Pygmalion Women and Femininity Quotes
How we cite our quotes:
MRS. HIGGINS. Well, you never fall in love with anyone under forty-five. When will you discover that there are some rather nice-looking young women about? HIGGINS. Oh, I can't be bothered with young women. My idea of a loveable woman is something as like you as possible. I shall never get into the way of seriously liking young women: some habits lie too deep to be changed. [Rising abruptly and walking about, jingling his money and his keys in his trouser pockets] Besides, they're all idiots. (3.22-23)
Higgins has said previously that women "upset everything"; now, even as he admits to preferring older women, he tells his mother that all women are idiots. Not exactly a nice thing to say to your own mother.
MRS. HIGGINS. No, you two infinitely stupid male creatures: the problem of what is to be done with her afterwards. HIGGINS. I don't see anything in that. She can go her own way, with all the advantages I have given her. MRS. HIGGINS. The advantages of that poor woman who was here just now! The manners and habits that disqualify a fine lady from earning her own living without giving her a fine lady's income! Is that what you mean? (3.4-6)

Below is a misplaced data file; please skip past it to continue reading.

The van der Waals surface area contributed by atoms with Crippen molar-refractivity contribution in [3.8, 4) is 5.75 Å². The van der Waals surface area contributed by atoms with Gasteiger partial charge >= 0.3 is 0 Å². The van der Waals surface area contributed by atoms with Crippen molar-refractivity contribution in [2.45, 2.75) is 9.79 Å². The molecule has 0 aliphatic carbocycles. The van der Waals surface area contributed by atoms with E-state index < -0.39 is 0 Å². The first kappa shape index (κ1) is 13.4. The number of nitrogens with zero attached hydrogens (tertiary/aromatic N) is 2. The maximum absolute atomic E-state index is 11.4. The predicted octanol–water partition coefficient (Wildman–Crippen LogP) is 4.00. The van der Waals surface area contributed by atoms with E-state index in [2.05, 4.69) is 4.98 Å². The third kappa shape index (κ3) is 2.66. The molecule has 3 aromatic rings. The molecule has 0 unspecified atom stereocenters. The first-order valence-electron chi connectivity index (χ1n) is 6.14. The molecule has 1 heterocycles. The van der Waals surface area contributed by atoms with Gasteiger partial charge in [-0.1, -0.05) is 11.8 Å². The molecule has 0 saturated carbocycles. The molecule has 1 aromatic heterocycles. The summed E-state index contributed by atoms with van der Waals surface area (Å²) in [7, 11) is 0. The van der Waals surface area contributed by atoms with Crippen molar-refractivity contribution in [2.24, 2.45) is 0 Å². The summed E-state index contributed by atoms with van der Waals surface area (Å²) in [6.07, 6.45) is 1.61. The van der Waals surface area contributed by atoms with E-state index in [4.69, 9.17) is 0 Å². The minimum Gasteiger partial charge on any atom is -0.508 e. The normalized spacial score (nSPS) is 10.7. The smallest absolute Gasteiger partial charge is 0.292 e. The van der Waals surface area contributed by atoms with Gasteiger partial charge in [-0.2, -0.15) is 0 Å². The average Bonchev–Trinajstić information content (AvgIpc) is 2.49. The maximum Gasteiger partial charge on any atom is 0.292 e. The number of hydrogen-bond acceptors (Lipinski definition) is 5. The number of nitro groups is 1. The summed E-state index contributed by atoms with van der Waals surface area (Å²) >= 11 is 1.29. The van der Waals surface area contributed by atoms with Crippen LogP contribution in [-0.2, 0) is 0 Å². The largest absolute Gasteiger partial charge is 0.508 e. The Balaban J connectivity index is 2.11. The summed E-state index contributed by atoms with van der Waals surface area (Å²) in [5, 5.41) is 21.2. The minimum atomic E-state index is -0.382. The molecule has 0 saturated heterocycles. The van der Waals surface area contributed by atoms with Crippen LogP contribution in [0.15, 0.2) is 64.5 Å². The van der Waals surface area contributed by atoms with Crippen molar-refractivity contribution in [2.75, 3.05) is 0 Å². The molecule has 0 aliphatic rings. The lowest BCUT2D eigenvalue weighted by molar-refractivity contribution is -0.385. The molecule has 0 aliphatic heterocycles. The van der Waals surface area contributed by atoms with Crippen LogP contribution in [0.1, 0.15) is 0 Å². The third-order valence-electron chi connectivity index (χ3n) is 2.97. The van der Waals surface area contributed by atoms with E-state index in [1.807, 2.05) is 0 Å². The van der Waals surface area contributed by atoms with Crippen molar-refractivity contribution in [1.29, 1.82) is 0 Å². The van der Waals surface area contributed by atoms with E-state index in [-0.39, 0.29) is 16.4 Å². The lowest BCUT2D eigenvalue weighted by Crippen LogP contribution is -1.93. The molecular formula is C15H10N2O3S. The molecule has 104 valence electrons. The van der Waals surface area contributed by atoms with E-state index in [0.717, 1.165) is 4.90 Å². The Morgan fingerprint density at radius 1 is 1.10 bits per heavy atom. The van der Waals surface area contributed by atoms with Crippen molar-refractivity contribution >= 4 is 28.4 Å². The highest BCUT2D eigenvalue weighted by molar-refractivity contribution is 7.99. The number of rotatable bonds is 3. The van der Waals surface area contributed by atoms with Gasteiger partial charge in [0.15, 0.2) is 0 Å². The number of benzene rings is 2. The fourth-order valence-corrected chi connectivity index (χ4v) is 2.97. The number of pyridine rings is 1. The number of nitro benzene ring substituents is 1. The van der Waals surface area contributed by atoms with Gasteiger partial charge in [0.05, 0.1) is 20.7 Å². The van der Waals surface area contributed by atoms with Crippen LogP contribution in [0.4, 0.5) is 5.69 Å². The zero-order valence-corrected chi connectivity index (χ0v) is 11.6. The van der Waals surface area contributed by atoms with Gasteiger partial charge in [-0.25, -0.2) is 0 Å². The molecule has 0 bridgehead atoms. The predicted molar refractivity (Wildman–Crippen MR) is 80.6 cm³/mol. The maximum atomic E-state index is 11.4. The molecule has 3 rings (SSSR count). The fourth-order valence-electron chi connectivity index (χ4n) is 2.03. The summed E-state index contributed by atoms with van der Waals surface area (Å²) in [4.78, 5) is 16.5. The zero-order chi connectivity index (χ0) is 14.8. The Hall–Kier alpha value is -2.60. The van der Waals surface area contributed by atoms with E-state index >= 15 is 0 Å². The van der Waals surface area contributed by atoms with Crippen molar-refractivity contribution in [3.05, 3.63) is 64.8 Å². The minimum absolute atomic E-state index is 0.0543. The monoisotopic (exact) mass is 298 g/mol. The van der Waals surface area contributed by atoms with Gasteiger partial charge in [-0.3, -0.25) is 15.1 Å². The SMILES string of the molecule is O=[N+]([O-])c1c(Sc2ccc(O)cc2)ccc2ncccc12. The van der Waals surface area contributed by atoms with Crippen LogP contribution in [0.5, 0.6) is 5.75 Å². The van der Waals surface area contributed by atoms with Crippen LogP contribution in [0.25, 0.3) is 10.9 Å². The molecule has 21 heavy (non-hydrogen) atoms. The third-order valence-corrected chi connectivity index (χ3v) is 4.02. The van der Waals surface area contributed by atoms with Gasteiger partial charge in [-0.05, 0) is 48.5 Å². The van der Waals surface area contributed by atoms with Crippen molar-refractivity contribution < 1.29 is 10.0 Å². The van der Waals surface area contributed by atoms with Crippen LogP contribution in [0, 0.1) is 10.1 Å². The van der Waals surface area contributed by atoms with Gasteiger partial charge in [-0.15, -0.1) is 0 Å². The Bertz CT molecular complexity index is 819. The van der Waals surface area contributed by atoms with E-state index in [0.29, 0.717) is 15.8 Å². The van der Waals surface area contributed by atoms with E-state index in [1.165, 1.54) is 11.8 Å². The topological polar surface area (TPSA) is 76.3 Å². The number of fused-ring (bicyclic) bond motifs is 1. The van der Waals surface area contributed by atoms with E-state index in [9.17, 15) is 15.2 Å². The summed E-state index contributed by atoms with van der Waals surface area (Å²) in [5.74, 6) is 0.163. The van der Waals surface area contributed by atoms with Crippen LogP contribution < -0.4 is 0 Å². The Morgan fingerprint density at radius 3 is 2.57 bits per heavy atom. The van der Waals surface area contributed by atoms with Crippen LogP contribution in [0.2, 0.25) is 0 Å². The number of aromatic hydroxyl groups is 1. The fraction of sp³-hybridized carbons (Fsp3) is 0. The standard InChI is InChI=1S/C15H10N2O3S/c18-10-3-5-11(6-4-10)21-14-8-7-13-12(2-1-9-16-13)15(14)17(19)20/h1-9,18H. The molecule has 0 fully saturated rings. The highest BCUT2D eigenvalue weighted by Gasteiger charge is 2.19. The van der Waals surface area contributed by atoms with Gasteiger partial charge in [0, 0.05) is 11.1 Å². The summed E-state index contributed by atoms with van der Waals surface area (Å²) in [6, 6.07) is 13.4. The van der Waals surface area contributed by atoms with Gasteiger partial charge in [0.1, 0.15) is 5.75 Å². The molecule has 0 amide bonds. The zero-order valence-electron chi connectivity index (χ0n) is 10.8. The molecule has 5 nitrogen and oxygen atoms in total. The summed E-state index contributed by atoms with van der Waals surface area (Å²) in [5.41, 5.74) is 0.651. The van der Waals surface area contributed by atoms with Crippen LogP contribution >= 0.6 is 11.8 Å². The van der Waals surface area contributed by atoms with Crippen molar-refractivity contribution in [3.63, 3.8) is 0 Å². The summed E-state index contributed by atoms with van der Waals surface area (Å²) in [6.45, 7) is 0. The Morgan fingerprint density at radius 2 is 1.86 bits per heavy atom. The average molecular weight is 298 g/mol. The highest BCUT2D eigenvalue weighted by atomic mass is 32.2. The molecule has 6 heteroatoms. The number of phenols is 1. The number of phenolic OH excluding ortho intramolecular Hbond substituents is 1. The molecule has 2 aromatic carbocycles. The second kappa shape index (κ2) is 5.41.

Higgins seems totally unaware of the place of women in society. Eliza herself will confront him and ask him what she is to do with herself after having been given such "advantages."
HIGGINS [a genial afterthought occurring to him] I daresay my mother could find some chap or other who would do very well— LIZA. We were above that at the corner of Tottenham Court Road. HIGGINS [waking up] What do you mean? LIZA. I sold flowers. I didn't sell myself. Now you've made a lady of me I'm not fit to sell anything else. I wish you'd left me where you found me. (4.63-66)
Eliza tells Higgins two things: that she has no place in society anymore and that lower-class women have a stronger sense of morality than most "ladies." She and her fellow flower girls would never have sold themselves into marriage.